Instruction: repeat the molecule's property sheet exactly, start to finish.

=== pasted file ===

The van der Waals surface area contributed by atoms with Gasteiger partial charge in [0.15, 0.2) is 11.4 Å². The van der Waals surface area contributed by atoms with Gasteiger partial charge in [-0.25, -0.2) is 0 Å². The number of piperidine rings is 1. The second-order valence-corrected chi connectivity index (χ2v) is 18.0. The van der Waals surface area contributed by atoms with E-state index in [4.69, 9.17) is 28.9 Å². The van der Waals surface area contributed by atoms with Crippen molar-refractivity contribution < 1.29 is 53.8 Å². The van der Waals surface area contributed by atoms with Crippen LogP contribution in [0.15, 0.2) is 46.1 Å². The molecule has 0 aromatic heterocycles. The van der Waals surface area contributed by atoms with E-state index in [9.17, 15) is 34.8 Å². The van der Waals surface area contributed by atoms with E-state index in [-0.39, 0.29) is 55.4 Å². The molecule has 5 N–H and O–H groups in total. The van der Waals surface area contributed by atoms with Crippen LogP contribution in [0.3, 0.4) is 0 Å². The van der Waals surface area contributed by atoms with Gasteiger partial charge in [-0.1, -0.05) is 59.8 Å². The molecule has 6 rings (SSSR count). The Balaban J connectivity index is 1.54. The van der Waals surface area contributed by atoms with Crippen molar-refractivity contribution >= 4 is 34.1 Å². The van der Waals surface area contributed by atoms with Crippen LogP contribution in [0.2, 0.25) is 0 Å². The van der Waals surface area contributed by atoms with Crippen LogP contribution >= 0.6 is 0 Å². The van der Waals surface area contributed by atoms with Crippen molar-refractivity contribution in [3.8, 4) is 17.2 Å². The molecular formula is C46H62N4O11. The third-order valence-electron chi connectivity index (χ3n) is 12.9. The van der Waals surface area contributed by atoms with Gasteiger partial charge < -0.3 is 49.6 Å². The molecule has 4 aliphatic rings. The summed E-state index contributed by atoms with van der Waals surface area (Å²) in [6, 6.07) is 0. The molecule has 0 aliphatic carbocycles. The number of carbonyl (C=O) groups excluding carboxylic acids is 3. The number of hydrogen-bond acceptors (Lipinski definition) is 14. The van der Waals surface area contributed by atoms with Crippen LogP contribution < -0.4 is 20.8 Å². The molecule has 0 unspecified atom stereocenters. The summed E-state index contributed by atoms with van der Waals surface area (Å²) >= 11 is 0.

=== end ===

The van der Waals surface area contributed by atoms with Gasteiger partial charge in [0.15, 0.2) is 11.4 Å². The van der Waals surface area contributed by atoms with Gasteiger partial charge in [-0.25, -0.2) is 0 Å². The number of piperidine rings is 1. The second-order valence-corrected chi connectivity index (χ2v) is 18.0. The van der Waals surface area contributed by atoms with E-state index in [4.69, 9.17) is 28.9 Å². The van der Waals surface area contributed by atoms with Crippen molar-refractivity contribution < 1.29 is 53.8 Å². The van der Waals surface area contributed by atoms with Crippen LogP contribution in [0.15, 0.2) is 46.1 Å². The molecule has 0 aromatic heterocycles. The van der Waals surface area contributed by atoms with E-state index in [9.17, 15) is 34.8 Å². The van der Waals surface area contributed by atoms with E-state index in [-0.39, 0.29) is 55.4 Å². The molecule has 5 N–H and O–H groups in total. The van der Waals surface area contributed by atoms with Crippen LogP contribution in [0.3, 0.4) is 0 Å². The van der Waals surface area contributed by atoms with Gasteiger partial charge in [-0.1, -0.05) is 59.8 Å². The molecule has 6 rings (SSSR count). The Balaban J connectivity index is 1.54. The van der Waals surface area contributed by atoms with Crippen molar-refractivity contribution >= 4 is 34.1 Å². The van der Waals surface area contributed by atoms with Crippen LogP contribution in [0.2, 0.25) is 0 Å². The van der Waals surface area contributed by atoms with Crippen LogP contribution >= 0.6 is 0 Å². The van der Waals surface area contributed by atoms with Crippen molar-refractivity contribution in [3.8, 4) is 17.2 Å². The molecular formula is C46H62N4O11. The third-order valence-electron chi connectivity index (χ3n) is 12.9. The van der Waals surface area contributed by atoms with Gasteiger partial charge < -0.3 is 49.6 Å². The molecule has 4 aliphatic rings. The summed E-state index contributed by atoms with van der Waals surface area (Å²) in [6, 6.07) is 0. The molecule has 0 aliphatic carbocycles. The number of carbonyl (C=O) groups excluding carboxylic acids is 3. The number of hydrogen-bond acceptors (Lipinski definition) is 14. The van der Waals surface area contributed by atoms with Crippen LogP contribution < -0.4 is 20.8 Å². The molecule has 0 unspecified atom stereocenters. The summed E-state index contributed by atoms with van der Waals surface area (Å²) >= 11 is 0.